Jessica Payne had seen and read much about false memories. In particular, she had read about witnesses to violent crimes who misidentified the perpetrators. But as a graduate student of neuroscience at the University of Arizona, she was shocked to discover that there was almost no research on the effect of stress in creating such memories. Payne decided to study the phenomenon herself, and her research strongly suggests that stress can alter memories by messing with the way they are consolidated.
To conduct the study, Payne began with a standard stress experiment: She told 40 people to deliver a speech in front of what they thought was a panel of judges behind a one-way mirror. She gave them 10 minutes to prepare the speech and then, just before they were about to speak, she took away their notes. Next, the stressed-out subjects listened to a list of words and were later asked to recognize them. Payne then compared their answers with those collected from 40 unstressed people.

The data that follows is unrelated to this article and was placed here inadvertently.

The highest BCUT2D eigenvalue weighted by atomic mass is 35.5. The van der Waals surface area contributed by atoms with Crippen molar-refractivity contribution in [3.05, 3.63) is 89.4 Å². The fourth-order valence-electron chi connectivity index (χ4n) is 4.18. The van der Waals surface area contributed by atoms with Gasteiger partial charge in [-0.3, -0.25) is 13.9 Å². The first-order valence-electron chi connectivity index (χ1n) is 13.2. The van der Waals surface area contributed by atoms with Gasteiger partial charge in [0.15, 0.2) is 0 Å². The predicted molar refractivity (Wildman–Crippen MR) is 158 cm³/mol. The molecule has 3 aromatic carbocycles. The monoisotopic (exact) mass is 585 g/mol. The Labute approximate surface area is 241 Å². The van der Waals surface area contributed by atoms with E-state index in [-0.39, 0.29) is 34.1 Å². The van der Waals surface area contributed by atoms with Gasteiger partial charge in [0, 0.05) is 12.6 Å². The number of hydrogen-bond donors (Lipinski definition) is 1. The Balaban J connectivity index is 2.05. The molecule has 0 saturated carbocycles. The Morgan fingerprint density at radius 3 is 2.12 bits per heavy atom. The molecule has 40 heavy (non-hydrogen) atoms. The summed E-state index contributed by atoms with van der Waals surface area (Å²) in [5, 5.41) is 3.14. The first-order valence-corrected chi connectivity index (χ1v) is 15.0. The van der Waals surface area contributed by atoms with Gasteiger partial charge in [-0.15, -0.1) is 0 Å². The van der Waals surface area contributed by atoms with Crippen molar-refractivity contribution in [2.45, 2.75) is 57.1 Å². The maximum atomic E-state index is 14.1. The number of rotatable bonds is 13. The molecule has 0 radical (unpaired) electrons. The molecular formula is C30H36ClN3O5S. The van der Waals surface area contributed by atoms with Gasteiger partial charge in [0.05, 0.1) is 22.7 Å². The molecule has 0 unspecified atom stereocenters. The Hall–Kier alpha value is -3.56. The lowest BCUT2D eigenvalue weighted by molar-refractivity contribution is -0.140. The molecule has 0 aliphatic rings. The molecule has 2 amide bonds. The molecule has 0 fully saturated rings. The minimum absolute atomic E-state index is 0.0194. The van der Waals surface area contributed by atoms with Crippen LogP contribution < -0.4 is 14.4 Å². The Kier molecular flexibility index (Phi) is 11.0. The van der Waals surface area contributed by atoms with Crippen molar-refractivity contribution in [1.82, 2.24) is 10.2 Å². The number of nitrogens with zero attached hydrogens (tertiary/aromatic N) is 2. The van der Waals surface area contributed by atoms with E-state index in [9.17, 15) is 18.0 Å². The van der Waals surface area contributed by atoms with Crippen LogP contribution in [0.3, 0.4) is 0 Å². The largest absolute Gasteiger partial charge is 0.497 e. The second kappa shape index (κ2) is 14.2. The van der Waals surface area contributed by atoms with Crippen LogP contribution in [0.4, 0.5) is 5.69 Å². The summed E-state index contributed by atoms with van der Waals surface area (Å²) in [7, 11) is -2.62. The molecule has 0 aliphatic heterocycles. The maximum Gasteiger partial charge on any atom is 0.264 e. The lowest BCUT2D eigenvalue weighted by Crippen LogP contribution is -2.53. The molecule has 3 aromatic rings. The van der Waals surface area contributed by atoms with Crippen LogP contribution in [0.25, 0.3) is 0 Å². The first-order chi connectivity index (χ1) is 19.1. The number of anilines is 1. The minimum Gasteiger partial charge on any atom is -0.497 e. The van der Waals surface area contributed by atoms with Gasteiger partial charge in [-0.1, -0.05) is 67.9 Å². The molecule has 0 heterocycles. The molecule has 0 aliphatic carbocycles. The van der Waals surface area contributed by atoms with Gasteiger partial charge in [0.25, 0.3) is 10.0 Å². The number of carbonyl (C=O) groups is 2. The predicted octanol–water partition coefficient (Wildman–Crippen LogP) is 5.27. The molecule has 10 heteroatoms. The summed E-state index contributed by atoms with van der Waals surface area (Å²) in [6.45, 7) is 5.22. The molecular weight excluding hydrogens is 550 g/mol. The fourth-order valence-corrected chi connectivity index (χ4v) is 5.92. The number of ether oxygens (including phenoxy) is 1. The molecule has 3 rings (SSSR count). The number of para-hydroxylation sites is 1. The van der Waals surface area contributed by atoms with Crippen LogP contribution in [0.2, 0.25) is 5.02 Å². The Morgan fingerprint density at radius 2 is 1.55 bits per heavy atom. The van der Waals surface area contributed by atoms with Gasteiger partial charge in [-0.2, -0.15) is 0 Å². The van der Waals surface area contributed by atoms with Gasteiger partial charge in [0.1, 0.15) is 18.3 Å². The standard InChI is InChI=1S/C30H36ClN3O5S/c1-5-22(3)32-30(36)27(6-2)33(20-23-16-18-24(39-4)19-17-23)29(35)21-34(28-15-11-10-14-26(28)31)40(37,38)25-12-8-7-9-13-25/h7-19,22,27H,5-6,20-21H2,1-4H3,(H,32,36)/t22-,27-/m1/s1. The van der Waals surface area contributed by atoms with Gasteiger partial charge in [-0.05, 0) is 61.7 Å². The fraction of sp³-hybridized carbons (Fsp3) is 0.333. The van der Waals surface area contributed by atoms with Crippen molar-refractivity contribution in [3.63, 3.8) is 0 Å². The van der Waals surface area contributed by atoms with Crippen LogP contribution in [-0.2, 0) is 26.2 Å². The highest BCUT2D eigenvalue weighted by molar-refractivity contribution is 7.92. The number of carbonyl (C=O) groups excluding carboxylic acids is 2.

The stressed group was more likely to falsely remember lists
of related words. For instance,
if the list included words like candy, sour, sugar, and chocolate, stressed people were more likely to “remember” that words like sweet were also on the list.
“These results really speak to the issue of eyewitness testimony,” Payne says. “Witnessing a crime is so stressful, it may be very difficult for a witness to pick out the right person from a lineup.”